I can tell you that, yesterday, an OCHA team completed a cross-border mission to Idlib to assess the impact of the floods.  They met the managers of two displacement camps, as well as the families living there.  We’ve been told that in one of those sites, the homes of 115 households were damaged.

As of yesterday, we and our humanitarian partners have provided support to 20 different displacement sites impacted by the floods, including emergency food assistance for 7,500 people, as well as tents and other core relief items for more than 5,300 men, women and children.

Mobile health teams are providing outpatient consultations in Idlib, Harim and Afrin, as surveillance teams step up efforts to monitor water-borne diseases in high-risk areas.

And just to note that since last year’s devasting earthquakes in February, we’ve completed more than 450 cross-border missions to north-west Syria, including almost 140 this year alone.

However, funding shortfalls are challenging efforts to provide humanitarian assistance.  Overall, 6 per cent of the more than $4 billion needed for this year’s response in Syria has been received.  This includes just 8 per cent of the $1.4 billion for the cross-border humanitarian response in the north-west.


Today, the World Health Organization (WHO) announced that Belize, Jamaica, and Saint Vincent and the Grenadines have eliminated mother-to-child transmission of HIV and syphilis.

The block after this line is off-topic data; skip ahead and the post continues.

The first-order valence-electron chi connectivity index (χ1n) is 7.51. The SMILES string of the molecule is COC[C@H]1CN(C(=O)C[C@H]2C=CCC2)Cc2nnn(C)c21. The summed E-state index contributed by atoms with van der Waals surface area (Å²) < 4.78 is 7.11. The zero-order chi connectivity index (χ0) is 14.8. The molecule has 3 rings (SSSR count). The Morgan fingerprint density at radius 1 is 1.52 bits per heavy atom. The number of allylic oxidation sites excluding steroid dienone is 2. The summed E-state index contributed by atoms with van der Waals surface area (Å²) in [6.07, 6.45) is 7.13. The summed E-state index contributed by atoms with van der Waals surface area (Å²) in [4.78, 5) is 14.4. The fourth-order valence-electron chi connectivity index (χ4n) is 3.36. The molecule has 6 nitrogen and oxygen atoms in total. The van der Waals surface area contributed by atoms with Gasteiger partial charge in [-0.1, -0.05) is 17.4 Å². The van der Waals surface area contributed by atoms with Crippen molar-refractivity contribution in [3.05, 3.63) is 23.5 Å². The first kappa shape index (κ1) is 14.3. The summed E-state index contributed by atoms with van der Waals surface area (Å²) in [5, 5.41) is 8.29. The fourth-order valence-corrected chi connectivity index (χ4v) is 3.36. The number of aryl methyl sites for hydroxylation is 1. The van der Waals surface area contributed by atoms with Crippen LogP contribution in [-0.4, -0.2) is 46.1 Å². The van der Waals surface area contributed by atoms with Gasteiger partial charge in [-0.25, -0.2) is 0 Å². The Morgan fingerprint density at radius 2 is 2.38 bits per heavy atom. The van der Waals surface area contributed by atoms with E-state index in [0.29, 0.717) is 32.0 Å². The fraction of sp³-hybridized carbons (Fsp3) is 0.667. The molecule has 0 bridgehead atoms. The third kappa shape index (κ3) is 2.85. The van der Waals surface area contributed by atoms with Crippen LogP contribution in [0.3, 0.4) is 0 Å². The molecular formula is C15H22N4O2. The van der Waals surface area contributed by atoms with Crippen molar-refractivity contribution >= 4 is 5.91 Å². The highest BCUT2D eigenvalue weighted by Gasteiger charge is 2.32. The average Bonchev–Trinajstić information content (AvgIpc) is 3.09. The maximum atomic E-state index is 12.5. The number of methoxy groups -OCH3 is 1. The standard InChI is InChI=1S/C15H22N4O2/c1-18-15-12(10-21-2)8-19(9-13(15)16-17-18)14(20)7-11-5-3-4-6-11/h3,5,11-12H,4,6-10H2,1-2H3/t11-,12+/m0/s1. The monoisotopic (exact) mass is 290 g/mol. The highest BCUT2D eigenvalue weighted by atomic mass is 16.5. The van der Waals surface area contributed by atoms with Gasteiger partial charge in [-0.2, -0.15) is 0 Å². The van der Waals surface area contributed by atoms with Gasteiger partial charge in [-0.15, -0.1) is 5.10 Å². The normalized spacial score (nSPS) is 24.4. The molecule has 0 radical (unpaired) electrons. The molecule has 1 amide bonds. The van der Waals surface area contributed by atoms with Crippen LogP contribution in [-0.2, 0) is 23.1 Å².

The achievement represents significant progress to strengthen maternal and child health programmes and to boost the region’s advancement of the Sustainable Development Goals (SDGs), including ending AIDS as a public health threat.

More online.


The International Organization for Migration (IOM) today launched the World Migration Report [2024].

The report reveals that international migration continues to drive human development and economic growth.

The report also sheds light on the challenges.

While the estimated number of international migrants worldwide is 281 million people, the number of displaced individuals due to conflict, violence, disaster and other reasons has surged to the highest levels in modern records, reaching 117 million men, women and children.

**Trailblazer Award

Before I close and I take your questions, I just want to introduce you to a special guest, and that is Major Alem Douzi of Tunisia.